The EU took the debt off the private banks and placed it on EU taxpayers, they were still very concerned about the health of their banks after 2008.

The vast majority of Greek bailouts just return to the EU as repayments on the debt and less than 10% goes to Greece.

There is plenty of evidence to suggest austerity doesn’t work including the IMF’s own forecasts for Greek recovery with austerity.

The IMF predicted Greek GDP would have recovered by 2015.

By 2015 it was down 27% and still falling.

There are many players in this comedy of errors but Greece and the Club-Med nations get the blame.

Batman11's picture

Today’s economics, neoclassical economics, makes numerous spurious assumptions about money and debt.

The technocrats trained in it are as good as useless.

Batman11's picture

The FED missing the obvious before 2008.

2008 was easy to see, it’s just Central Bankers are trained in neoclassical economics and these economists couldn’t see what was coming.

This is the build up to 2008 that can be seen in the money supply (money = debt):

Everything is reflected in the money supply.

The money supply is flat in the recession of the early 1990s.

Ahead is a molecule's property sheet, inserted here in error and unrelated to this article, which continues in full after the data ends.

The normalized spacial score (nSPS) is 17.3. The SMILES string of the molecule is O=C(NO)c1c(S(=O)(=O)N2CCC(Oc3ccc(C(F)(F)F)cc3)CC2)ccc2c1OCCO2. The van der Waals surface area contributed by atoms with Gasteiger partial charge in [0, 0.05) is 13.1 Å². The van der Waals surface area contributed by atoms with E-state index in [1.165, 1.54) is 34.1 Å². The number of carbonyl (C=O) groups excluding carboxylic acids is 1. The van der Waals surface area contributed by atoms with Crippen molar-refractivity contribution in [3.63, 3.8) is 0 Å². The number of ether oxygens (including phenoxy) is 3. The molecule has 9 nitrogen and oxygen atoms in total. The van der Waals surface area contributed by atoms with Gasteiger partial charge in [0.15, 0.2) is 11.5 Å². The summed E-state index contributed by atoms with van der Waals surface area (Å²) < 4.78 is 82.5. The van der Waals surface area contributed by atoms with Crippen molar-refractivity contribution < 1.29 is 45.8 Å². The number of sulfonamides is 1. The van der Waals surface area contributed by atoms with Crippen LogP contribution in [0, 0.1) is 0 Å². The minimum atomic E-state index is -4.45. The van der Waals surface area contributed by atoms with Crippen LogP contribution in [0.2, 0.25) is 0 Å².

Then it really starts to take off as the boom gets going which rapidly morphs into the US housing boom, courtesy of Alan Greenspan’s loose monetary policy.

When M3 gets closer to the vertical, the black swan is coming and you have an out of control credit bubble on your hands (money = debt).

The theory, which is outside the Central Banker’s neoclassical economics.

Irving Fisher produced the theory of debt deflation in the 1930s.

Hyman Minsky carried on with his work and came up with the “Financial instability Hypothesis” in 1974.

Steve Keen carried on with their work and spotted 2008 coming in 2005.

You can see what Steve Keen saw in the graph above, its impossible to miss when you know what you are looking for.

The FED were clueless.

Vilfredo Pareto's picture